Integration engines are at the core of transmitting data, both internally and externally. Many Meaningful Use requirements rely on the transmission of data. The CMS recently addressed the question of whether the integration engine must itself be a certified technology.

The above graphic really says it all. The information was taken from the CMS website, FAQ number 3211.

The question can be applied to an interface engine in this scenario:
  • A provider uses Meaningful Use-certified EHR technology to generate immunization information, but uses an uncertified integration engine to transmit the immunization information to the state.
  • Based on FAQ 3211 highlighted above, the providers would not be able to successfully demonstrate Meaningful Use.

As proof to the critical nature of the integration engine, Corepoint Health customer Hancock Regional Hospital (Greenfield, Ind.) was audited by the CMS for Meaningful Use compliance. One of the focus points of the audit was whether Corepoint Integration Engine was preventing them from successfully demonstrating Meaningful Use.

"We were audited by the CMS for our Meaningful Use Stage 1 attestation. One of the key areas of focus for the auditors was the certification status of the integration engine. Corepoint Health worked closely with us to ensure that we were able to successfully demonstrate Meaningful Use while using Corepoint Integration Engine."

Areas where FAQ 3211 would apply to integration engines:

Public Health Reporting

Integration engines are commonly used to provide the transport of required public health information to the state. Because each state may have unique transport requirements for the reports, providers often find it more effective to leverage the flexibility of the integration engine to establish these communications.

Using an integration engine to transmit Public Health reporting impacts the following Meaningful Use criteria:

  • Transmission to Immunization Registries
  • Transmission to Public Health Agencies – Syndromic Surveillance
  • Transmission of Reportable Laboratory Tests and Values/Results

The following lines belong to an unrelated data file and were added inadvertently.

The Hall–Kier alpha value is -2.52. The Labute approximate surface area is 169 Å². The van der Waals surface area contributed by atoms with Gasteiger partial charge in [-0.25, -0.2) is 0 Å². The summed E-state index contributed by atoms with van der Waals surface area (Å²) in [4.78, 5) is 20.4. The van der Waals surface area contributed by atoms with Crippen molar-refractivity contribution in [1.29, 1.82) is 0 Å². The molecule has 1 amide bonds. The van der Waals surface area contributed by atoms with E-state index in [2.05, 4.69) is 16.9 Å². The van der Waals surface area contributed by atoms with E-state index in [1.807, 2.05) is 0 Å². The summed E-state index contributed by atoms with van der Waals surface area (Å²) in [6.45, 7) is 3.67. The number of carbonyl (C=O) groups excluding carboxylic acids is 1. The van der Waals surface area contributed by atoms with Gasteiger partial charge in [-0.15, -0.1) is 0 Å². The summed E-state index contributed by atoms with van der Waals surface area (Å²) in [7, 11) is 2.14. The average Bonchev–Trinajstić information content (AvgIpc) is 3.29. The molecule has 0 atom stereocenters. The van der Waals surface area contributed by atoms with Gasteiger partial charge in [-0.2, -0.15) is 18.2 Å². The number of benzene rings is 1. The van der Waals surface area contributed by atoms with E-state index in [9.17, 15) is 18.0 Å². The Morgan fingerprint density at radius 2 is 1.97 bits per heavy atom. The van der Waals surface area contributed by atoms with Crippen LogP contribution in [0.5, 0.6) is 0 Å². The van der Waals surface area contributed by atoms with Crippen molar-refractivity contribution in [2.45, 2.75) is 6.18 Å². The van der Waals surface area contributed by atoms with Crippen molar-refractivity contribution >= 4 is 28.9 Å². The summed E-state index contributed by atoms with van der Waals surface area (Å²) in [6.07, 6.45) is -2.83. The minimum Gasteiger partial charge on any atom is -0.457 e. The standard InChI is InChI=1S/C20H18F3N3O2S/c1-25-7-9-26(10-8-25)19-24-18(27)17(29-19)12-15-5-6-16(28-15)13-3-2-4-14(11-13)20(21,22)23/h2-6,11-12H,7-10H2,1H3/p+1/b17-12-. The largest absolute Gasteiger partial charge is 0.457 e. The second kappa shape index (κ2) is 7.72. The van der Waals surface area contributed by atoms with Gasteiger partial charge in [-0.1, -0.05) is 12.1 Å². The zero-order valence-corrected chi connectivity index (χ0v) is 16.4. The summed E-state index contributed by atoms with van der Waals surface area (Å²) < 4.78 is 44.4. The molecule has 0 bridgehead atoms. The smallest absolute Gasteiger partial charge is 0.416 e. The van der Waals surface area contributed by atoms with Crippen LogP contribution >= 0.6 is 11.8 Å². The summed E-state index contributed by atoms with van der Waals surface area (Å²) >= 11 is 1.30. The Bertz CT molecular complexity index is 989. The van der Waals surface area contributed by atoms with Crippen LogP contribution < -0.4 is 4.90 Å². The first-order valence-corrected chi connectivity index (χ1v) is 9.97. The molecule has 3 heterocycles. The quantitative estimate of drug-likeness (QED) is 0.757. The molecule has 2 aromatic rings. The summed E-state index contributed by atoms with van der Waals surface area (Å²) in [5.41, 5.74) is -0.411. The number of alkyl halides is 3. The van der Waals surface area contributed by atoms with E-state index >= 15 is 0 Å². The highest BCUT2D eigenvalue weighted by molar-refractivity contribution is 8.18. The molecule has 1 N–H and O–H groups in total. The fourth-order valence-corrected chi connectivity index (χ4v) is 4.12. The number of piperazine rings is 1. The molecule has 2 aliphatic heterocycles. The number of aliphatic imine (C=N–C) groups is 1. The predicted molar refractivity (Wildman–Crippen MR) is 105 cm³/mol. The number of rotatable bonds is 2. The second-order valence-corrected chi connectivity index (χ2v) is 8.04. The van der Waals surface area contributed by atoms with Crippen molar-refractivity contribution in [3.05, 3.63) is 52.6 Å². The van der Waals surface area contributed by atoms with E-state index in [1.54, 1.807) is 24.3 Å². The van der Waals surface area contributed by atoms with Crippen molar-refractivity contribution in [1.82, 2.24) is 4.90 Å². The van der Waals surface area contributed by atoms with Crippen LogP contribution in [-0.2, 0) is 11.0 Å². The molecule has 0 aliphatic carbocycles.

• Transmission to Cancer Registries

Community Connectivity Public Health Reporting

Integration engines are also commonly used to establish communications with the provider community, once again leveraging the flexibility of the integration engine. The integration engine can be useful in managing the HISP requirements established for the Direct Project protocol introduced in Meaningful Use Stage 2, as well as providing alternatives for query-based communications. Meaningful Use criteria impacted by the use of an integration engine for connecting to the community include:

  • Transitions of Care – receive, display, and incorporate transition of care/referral summaries
  • Transitions of Care – create and transmit transition of care/referral summaries
  • Transmission of Electronic Laboratory Tests and Values/Results to Ambulatory Providers

The seven criteria listed above are criteria that a certified Complete EHR could validly complete. However, if an integration engine is instead used to perform these criteria, then the integration engine must achieve Modular EHR certification for this criteria as well.

Corepoint Health has taken the required steps to ensure that using Corepoint Integration Engine does not prevent the provider from successfully achieving Meaningful Use. Corepoint Integration Engine not only has been certified for the key criteria above, but also has passed critical Privacy and Security criteria to help ensure that data is not compromised.

Corepoint Integration Engine’s Meaningful Use Certifications:

Transitions of Care

  • 170.314(b)(1) Transitions of care – receive, display and incorporate transition of care/referral summaries
  • 170.314(b)(2) Transitions of care – create and transmit transition of care/referral summaries

Lab Results (eligible hospitals sending lab results to eligible physicians)

  • 170.314(b)(6) Transmission of electronic laboratory tests and values/results to ambulatory providers

Privacy and Security

  • 170.314(d)(1) Authentication, access, control, and authorization
  • 170.314(d)(5) Automatic log-off
  • 170.314(d)(6) Emergency access
  • 170.314(d)(7) End-user device encryption
  • 170.314(d)(8) Integrity

Public Health Reporting

  • 170.314(f)(2) Transmission to immunization registries
  • 170.314(f)(3) Transmission to public health agencies – syndromic surveillance
  • 170.314(f)(4) Transmission of reportable laboratory tests and values/results

Metrics and Quality

  • 170.314(g)(1) Automated numerator recording
  • 170.314(g)(4) Quality management system

 

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